True obedience is motivated by a genuine love and admiration and passion for the principles and traditions, and innovations beyond all hope of gain or status, and even to the point of appearing to be the opposite of what one is: disobedient, prideful, and contrary. The self in spiritual or moral crisis, beyond what others may think. Not so much non-conformist, but, rather searching for what Martin Buber called total self giving. In a sense any sincere attempt to live the Shema. Based on love and true integrity to the core values and source of one’s being. Figures in literature who fit this bill: Levin and Anna in Tolstoy’s Anna Karenina, Cordelia in King Lear. Obedience does not rules out sin or error. It rules out the possibility of sin and error as utilitarian ends to acceptance. “Don’t get caught” does not exist for the obedient. It is the aphorism of the conformist.

In short: Conformity is preservation of appearances and reputation. Obedience is preservation of the spirit, and core values of the spirit beyond reputation or appearances.

Obedience is pre-moral to the degree that it seeks the origins of action based on principle and truth. Being pre-moral, it involves agon or birth pain. The obedient are capable of action in so far as they either test the moral fabric of their time not out of being contrary, but out of being passionate, or live its true spirit. They suffer, and what they suffer is detachment from the world of appearances and approval. Saints go through such persecution–very often from the church or faith that later perceives them as saints. It is not enough for the obedient to conform, and for this reason, they are capable of great mercy towards sinners, and those who are outcast. They are also the few who can challenge power without seeking to eat of the poisoned apple of power.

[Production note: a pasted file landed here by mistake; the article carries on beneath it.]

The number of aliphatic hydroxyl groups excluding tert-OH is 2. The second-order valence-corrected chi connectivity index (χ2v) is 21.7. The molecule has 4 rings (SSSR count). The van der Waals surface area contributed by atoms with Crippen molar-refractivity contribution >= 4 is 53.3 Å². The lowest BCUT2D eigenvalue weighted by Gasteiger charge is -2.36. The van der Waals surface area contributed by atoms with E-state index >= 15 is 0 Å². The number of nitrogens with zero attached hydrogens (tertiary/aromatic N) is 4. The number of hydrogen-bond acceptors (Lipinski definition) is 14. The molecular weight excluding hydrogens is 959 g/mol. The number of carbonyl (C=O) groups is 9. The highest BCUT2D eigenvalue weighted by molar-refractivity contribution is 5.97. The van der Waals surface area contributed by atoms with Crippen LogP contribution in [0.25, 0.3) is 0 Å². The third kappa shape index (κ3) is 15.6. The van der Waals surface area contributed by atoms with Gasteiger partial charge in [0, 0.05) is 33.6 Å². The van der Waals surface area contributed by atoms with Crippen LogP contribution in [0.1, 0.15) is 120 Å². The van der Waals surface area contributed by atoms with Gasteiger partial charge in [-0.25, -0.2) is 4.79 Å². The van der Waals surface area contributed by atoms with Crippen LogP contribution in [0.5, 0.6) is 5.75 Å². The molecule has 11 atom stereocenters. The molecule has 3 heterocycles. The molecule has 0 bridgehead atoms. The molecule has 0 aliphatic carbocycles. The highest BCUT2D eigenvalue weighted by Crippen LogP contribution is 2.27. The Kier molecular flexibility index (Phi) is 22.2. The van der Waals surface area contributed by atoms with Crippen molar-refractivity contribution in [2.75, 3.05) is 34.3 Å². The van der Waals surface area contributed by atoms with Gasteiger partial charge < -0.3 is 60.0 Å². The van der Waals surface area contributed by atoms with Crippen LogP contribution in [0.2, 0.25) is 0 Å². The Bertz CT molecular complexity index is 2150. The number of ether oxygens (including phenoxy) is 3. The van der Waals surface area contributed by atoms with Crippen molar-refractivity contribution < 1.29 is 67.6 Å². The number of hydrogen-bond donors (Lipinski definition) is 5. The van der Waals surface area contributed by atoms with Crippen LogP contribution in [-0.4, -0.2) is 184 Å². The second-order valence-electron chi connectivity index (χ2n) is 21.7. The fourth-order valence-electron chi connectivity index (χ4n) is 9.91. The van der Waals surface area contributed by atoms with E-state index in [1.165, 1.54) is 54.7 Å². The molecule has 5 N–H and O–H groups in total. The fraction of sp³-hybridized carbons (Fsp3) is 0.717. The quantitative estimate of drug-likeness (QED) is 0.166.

Even when conforming to “anti-establishment”-ism it is done with an agenda. If consciously “non-conformist” it revels in its “daring” and “evil.” If consciously conservative, it seeks always the “proper” image, and may be the first to persecute saints. Unlike the sinner, the conformist is not inept or even wounded–at least not visibly. Conformists are the gate keepers of both the establishment and anti-establishment orders. They are the successful bureaucrats of what is proper or properly improper. They are whores of the appropriate. Their goal is the power of the arbitrary, and for this very reason, that they allow no one (except themselves) to act in an arbitrary manner, but hold all accountable to whatever law serves their ends. Their shadow is strong and will often undo them. Terrified of scandal they will run from it until they run right into it. They hold the line. For them judgment is always paramount. They are incapable of true action, and are both somehow servile and untrustworthy at once. Of all the types Jesus Christ railed against, this is what he found reprehensible in the spiritual leaders of his age: this preference for conformity rather than obedience. He took a measure of them when he said: “Do what they say, for what they say comes from God, but do not do what they do, for they lay heavy burdens on others they, themselves, are unwilling to carry.”